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“Wonderfully” we can understand—we use the word wonderful frequently in our language. But what does “fearfully” mean? Think about the frequent phrase in Scripture, “the fear of the Lord,” as in, “The fear of the Lord is the beginning of wisdom” (Proverbs 9:10). While there is an element of being afraid in these uses (Matthew 10:28), the deeper notion is respect, honor, and awe. That is, literal fear is usually a result of the strength, majesty, or awe in the one we fear. 

And that is the sense here. David is saying, “I am awestruck at how you have made me!” As David contemplated the details of his adult body, he was literally amazed at its beauty, efficiency, and ability. His respect was twofold: awe at his body itself and awe at the ability of the One who created it.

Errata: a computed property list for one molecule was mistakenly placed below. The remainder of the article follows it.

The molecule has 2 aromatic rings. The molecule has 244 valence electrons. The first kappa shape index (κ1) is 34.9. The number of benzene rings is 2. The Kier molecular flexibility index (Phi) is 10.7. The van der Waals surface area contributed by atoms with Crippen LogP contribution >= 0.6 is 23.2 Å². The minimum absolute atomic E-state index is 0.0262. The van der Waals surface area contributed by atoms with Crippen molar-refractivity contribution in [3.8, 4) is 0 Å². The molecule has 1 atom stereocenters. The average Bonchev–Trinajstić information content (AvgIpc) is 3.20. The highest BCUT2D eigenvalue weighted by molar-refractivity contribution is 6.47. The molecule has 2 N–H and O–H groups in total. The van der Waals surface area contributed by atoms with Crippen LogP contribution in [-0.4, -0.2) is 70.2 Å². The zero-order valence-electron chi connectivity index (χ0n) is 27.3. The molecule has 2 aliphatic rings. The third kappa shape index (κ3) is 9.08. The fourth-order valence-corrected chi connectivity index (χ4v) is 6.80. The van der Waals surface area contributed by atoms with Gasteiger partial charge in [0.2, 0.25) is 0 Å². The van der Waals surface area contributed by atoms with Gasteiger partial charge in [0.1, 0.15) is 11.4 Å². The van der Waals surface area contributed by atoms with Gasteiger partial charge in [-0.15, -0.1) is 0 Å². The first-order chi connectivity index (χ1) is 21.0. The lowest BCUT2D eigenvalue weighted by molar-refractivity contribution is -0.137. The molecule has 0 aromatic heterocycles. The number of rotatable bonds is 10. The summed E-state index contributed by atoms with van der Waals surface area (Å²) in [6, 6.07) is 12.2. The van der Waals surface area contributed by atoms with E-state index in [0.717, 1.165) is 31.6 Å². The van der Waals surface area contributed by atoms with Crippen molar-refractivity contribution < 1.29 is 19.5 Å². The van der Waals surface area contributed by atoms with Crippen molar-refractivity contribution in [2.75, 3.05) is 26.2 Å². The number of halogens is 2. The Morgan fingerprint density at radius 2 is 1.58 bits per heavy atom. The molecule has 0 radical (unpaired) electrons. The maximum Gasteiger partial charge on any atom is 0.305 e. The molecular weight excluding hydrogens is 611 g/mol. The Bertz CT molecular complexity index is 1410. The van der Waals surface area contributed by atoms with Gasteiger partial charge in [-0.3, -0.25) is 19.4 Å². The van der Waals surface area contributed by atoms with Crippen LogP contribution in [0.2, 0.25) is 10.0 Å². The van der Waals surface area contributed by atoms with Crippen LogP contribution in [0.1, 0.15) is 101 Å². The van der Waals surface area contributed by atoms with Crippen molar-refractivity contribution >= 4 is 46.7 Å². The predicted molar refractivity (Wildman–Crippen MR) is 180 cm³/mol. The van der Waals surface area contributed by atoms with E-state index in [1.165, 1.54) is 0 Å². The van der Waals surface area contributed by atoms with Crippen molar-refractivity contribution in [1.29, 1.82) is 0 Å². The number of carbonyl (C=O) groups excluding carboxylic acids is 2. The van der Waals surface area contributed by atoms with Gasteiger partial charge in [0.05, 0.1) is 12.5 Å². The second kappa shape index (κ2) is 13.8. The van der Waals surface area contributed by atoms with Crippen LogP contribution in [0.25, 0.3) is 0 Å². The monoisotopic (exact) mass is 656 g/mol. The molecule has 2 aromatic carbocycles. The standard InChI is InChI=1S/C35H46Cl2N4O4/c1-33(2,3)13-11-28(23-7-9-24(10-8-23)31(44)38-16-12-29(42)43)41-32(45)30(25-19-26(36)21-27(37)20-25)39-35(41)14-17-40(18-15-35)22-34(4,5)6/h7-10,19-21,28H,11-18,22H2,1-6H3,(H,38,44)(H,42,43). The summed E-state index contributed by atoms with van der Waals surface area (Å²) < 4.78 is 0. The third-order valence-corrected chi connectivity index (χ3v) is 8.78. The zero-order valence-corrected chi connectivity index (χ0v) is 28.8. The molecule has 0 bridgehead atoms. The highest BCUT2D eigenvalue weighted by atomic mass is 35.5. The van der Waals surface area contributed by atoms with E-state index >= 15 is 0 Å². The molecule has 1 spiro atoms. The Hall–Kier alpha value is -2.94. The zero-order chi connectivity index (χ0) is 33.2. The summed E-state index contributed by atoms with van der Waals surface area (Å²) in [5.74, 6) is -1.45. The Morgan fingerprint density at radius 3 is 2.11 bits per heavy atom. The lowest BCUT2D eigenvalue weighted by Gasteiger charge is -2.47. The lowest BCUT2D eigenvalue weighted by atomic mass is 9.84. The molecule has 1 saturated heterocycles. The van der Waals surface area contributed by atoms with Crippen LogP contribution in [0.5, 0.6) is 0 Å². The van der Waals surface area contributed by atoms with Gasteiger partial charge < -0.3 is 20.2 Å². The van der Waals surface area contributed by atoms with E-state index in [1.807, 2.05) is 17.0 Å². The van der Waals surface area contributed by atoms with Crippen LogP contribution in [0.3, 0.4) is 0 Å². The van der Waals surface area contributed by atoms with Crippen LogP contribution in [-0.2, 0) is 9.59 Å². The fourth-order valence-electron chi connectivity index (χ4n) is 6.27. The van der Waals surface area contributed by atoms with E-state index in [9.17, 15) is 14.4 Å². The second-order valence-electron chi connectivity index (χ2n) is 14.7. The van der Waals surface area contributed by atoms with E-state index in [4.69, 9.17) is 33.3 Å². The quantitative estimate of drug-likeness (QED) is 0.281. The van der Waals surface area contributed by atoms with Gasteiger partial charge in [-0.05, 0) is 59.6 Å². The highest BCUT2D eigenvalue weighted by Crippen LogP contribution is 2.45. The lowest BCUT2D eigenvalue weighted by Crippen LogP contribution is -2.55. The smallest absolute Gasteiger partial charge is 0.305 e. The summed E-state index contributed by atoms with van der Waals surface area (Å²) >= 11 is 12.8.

The Frame of My Being 

My frame was not hidden from You, when I was made in secret, and skillfully wrought in the lowest parts of the earth. Your eyes saw my substance, being yet unformed (Psalm 139:15-16). 

 Again, David refers to God’s omnipresence. Even in one of the darkest places on earth—his mother’s womb—God was framing (fashioning) him. Think of the womb: It is “hidden” from everyone (but not from God); it is a “secret” place (but not to God); it is as dark as “the lowest parts of the earth” (but not to God, for whom light and dark are the same).  

David perhaps thought of the womb as being dark like a grave (“the lowest parts of the earth”) or perhaps a cave—with which he was experienced (1 Samuel 22:1; 24:3). In either case, his point was the same: God is with the developing baby in the womb! What seems dark and silent and solitary to us is not that way when God is there—and He is there “skillfully” fashioning the growing child. Detail by detail, God is framing the new human being: heart, soul, mind, and body.